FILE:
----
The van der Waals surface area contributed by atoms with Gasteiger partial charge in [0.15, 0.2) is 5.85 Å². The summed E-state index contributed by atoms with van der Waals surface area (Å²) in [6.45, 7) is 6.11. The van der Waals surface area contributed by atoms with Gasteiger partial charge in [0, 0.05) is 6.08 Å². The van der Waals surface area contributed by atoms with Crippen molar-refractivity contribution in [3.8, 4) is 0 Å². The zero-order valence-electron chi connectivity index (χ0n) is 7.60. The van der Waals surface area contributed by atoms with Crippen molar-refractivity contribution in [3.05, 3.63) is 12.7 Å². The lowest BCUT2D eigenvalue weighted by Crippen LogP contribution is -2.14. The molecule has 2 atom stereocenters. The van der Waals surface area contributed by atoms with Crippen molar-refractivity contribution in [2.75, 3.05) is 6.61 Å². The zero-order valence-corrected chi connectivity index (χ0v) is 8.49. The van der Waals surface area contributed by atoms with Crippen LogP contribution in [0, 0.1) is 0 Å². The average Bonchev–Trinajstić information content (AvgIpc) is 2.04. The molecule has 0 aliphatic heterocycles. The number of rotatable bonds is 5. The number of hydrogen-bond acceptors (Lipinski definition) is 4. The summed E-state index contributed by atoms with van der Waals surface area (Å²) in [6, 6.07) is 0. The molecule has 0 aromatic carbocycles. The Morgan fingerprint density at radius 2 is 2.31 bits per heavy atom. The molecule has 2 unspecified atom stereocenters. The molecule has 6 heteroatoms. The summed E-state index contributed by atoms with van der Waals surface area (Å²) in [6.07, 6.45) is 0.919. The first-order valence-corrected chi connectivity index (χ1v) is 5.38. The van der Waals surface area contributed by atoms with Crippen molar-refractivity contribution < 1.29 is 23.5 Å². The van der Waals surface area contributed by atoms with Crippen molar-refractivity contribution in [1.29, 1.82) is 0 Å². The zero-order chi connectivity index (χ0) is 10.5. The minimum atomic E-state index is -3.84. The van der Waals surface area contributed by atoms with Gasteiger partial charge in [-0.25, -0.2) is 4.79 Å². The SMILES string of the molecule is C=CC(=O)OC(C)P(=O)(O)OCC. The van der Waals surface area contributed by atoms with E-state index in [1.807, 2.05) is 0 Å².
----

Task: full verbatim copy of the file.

The van der Waals surface area contributed by atoms with Gasteiger partial charge in [0.15, 0.2) is 5.85 Å². The summed E-state index contributed by atoms with van der Waals surface area (Å²) in [6.45, 7) is 6.11. The van der Waals surface area contributed by atoms with Gasteiger partial charge in [0, 0.05) is 6.08 Å². The van der Waals surface area contributed by atoms with Crippen molar-refractivity contribution in [3.8, 4) is 0 Å². The zero-order valence-electron chi connectivity index (χ0n) is 7.60. The van der Waals surface area contributed by atoms with Crippen molar-refractivity contribution in [3.05, 3.63) is 12.7 Å². The lowest BCUT2D eigenvalue weighted by Crippen LogP contribution is -2.14. The molecule has 2 atom stereocenters. The van der Waals surface area contributed by atoms with Crippen molar-refractivity contribution in [2.75, 3.05) is 6.61 Å². The zero-order valence-corrected chi connectivity index (χ0v) is 8.49. The van der Waals surface area contributed by atoms with Crippen LogP contribution in [0, 0.1) is 0 Å². The average Bonchev–Trinajstić information content (AvgIpc) is 2.04. The molecule has 0 aliphatic heterocycles. The number of rotatable bonds is 5. The number of hydrogen-bond acceptors (Lipinski definition) is 4. The summed E-state index contributed by atoms with van der Waals surface area (Å²) in [6, 6.07) is 0. The molecule has 0 aromatic carbocycles. The Morgan fingerprint density at radius 2 is 2.31 bits per heavy atom. The molecule has 2 unspecified atom stereocenters. The molecule has 6 heteroatoms. The summed E-state index contributed by atoms with van der Waals surface area (Å²) in [6.07, 6.45) is 0.919. The first-order valence-corrected chi connectivity index (χ1v) is 5.38. The van der Waals surface area contributed by atoms with Crippen molar-refractivity contribution < 1.29 is 23.5 Å². The van der Waals surface area contributed by atoms with Crippen molar-refractivity contribution in [1.29, 1.82) is 0 Å². The zero-order chi connectivity index (χ0) is 10.5. The minimum atomic E-state index is -3.84. The van der Waals surface area contributed by atoms with Gasteiger partial charge in [-0.25, -0.2) is 4.79 Å². The SMILES string of the molecule is C=CC(=O)OC(C)P(=O)(O)OCC. The van der Waals surface area contributed by atoms with E-state index in [1.807, 2.05) is 0 Å².